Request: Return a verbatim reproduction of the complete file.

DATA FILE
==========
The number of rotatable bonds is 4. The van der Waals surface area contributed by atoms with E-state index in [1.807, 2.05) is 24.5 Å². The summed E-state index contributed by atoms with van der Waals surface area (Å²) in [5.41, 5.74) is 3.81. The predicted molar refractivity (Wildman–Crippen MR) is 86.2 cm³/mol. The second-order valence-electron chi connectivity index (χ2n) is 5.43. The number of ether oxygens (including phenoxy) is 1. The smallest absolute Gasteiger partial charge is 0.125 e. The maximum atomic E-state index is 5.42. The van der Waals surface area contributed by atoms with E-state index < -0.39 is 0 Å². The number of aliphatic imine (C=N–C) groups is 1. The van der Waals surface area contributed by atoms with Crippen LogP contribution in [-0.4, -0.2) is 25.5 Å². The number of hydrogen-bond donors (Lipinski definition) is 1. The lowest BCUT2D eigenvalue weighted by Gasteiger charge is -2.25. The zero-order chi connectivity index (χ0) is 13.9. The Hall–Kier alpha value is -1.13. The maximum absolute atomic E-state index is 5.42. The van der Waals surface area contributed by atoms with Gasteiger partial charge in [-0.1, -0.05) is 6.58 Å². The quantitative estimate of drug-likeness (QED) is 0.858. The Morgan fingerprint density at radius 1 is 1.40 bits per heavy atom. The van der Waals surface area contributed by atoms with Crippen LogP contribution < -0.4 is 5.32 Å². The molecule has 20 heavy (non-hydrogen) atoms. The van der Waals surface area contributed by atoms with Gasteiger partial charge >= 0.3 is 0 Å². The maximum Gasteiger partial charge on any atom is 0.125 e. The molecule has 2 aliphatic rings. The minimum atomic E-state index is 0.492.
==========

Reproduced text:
The number of rotatable bonds is 4. The van der Waals surface area contributed by atoms with E-state index in [1.807, 2.05) is 24.5 Å². The summed E-state index contributed by atoms with van der Waals surface area (Å²) in [5.41, 5.74) is 3.81. The predicted molar refractivity (Wildman–Crippen MR) is 86.2 cm³/mol. The second-order valence-electron chi connectivity index (χ2n) is 5.43. The number of ether oxygens (including phenoxy) is 1. The smallest absolute Gasteiger partial charge is 0.125 e. The maximum atomic E-state index is 5.42. The van der Waals surface area contributed by atoms with E-state index < -0.39 is 0 Å². The number of aliphatic imine (C=N–C) groups is 1. The van der Waals surface area contributed by atoms with Crippen LogP contribution in [-0.4, -0.2) is 25.5 Å². The number of hydrogen-bond donors (Lipinski definition) is 1. The lowest BCUT2D eigenvalue weighted by Gasteiger charge is -2.25. The zero-order chi connectivity index (χ0) is 13.9. The Hall–Kier alpha value is -1.13. The maximum absolute atomic E-state index is 5.42. The van der Waals surface area contributed by atoms with Gasteiger partial charge in [-0.1, -0.05) is 6.58 Å². The quantitative estimate of drug-likeness (QED) is 0.858. The Morgan fingerprint density at radius 1 is 1.40 bits per heavy atom. The van der Waals surface area contributed by atoms with Crippen LogP contribution < -0.4 is 5.32 Å². The molecule has 20 heavy (non-hydrogen) atoms. The van der Waals surface area contributed by atoms with Gasteiger partial charge >= 0.3 is 0 Å². The maximum Gasteiger partial charge on any atom is 0.125 e. The molecule has 2 aliphatic rings. The minimum atomic E-state index is 0.492.